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State capture report: Part 4

‘Mosebenzi Zwane played active role in pressurising banks to reopen Gupta accounts’ — state capture report

29 April 2022 - 12:46
By allowing the Gupta family to open local accounts with international banks (including HSBC, Standard Chartered and Bank of Baroda), they were able move huge amounts of money in and out of SA. File image.
By allowing the Gupta family to open local accounts with international banks (including HSBC, Standard Chartered and Bank of Baroda), they were able move huge amounts of money in and out of SA. File image.
Image: Karen Moolman

Former mineral resources minister Mosebenzi Zwane played an active role in attempting to force banks to reopen the bank accounts for the Gupta family, according to the latest instalment of the state capture report.

“Mr Zwane, as chairperson of the interministerial committee, played an active role in seeking to put pressure on the banks to reopen the bank accounts of the Guptas and issued a media statement in which he misrepresented what cabinet had decided,” reads part of the report dealing with the capture of Eskom.

The bank accounts were crucial to facilitate the Guptas’ acquisition of Optimum Coal Mine (OCM). Zwane intervened and pushed for the bank accounts to be opened to facilitate the sale.

“As minister of mineral resources, Mr Zwane abused his position by intervening in negotiations to secure the acquisition of Glencore’s OCH [Optimum Coal Holdings]/OCM by the Gupta-owned company Tegeta,” says the report.

His special advisers acted on his instructions to hamper mining operations to place the mines under financial strain, it adds.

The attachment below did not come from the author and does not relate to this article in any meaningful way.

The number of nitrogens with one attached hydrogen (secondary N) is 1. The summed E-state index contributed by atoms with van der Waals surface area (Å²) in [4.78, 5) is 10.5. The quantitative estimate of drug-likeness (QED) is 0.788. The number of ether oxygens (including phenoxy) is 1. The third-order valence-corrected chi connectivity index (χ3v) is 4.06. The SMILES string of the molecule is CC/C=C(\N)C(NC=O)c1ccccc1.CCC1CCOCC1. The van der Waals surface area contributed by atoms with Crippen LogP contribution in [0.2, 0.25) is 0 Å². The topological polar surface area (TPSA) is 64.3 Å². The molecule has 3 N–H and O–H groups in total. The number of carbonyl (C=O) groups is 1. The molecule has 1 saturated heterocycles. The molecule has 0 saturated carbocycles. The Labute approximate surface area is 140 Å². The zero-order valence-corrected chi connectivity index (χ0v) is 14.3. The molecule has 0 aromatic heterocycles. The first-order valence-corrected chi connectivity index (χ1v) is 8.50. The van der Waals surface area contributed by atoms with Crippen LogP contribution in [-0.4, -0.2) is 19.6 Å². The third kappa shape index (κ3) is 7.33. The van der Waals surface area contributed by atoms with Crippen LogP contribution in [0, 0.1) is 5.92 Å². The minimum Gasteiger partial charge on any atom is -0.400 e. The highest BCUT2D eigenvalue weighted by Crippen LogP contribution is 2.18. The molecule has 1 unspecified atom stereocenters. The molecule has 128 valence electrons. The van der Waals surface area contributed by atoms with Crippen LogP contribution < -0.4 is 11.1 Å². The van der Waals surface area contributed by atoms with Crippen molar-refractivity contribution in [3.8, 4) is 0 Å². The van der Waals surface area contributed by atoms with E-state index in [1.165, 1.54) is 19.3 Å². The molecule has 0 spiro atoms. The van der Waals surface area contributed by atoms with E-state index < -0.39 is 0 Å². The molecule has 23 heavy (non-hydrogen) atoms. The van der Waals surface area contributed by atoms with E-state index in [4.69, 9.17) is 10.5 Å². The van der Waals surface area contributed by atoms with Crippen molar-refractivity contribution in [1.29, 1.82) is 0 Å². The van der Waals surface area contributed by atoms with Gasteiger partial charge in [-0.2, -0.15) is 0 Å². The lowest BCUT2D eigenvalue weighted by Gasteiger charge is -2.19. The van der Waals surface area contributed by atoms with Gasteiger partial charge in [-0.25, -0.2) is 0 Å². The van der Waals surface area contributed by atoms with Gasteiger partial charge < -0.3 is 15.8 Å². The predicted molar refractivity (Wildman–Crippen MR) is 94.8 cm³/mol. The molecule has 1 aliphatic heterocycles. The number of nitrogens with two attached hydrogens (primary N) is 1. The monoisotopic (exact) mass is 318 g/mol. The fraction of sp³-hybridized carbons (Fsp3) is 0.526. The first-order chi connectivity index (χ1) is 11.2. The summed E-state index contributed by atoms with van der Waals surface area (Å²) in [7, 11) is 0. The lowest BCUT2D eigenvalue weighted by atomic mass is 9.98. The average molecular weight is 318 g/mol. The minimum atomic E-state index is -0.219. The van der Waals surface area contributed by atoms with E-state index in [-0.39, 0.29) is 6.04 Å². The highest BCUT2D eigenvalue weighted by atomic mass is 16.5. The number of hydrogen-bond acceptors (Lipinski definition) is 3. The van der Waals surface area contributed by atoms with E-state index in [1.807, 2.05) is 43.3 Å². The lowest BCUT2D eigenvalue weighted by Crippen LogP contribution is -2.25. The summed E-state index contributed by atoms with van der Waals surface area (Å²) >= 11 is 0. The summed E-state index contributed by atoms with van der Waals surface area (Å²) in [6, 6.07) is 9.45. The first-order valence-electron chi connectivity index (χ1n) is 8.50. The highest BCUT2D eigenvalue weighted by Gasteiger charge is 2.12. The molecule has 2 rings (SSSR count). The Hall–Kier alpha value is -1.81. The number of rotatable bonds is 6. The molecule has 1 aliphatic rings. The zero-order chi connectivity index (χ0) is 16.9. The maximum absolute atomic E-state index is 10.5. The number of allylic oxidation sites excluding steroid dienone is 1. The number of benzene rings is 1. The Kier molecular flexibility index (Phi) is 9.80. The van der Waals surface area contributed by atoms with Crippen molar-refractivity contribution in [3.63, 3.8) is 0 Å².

“He [Zwane] was a willing and conscious participant in the Guptas’ scheme to gain control of the Glencore coal interests.”

This included his move to pressurise banks into reopening the Gupta bank accounts.

The report states Ian Sinton of Standard Bank explained the context of engagements regarding the closure of the Guptas’ bank accounts in 2016.

Four years ago, Sinton told the state capture inquiry there were suspicious transactions and media reports about the Guptas that led to the institution’s decision to close the accounts of the family’s entities.

Sinton testified about aspects concerning money laundering, which he described in simple terms as being efforts to disguise the origins of the proceeds of crime.

The bank was alerted to possible improprieties by their clients, the Gupta family, when, after the Gupta-chartered aircraft had landed at Waterkloof Air Base, they learnt Absa Bank had terminated all dealings with the Gupta family and entities it controlled and that KPMG was withdrawing their accounting services from those entities.

Sinton said the decision to close the Guptas’ accounts was made when another bank closed the family’s accounts.

“It was reported Absa bank had elected to terminate all banking relations with the Gupta group. We would accept Absa Bank is bound by the same laws as we are,” he said.

Sinton told the inquiry they felt the bank was at risk.

“We were at risk if we had continued to deal with those entities by facilitating money laundering or being involved in possible acts of corruption.”

He said reports about the Guptas offering ministerial positions and suspicious transactions, like the purchase of OCM, were factors that informed Standard Bank’s decision.

Sinton said an interministerial committee meeting in 2016 was an attempt by two cabinet ministers to persuade the bank not to close the Guptas’ accounts.


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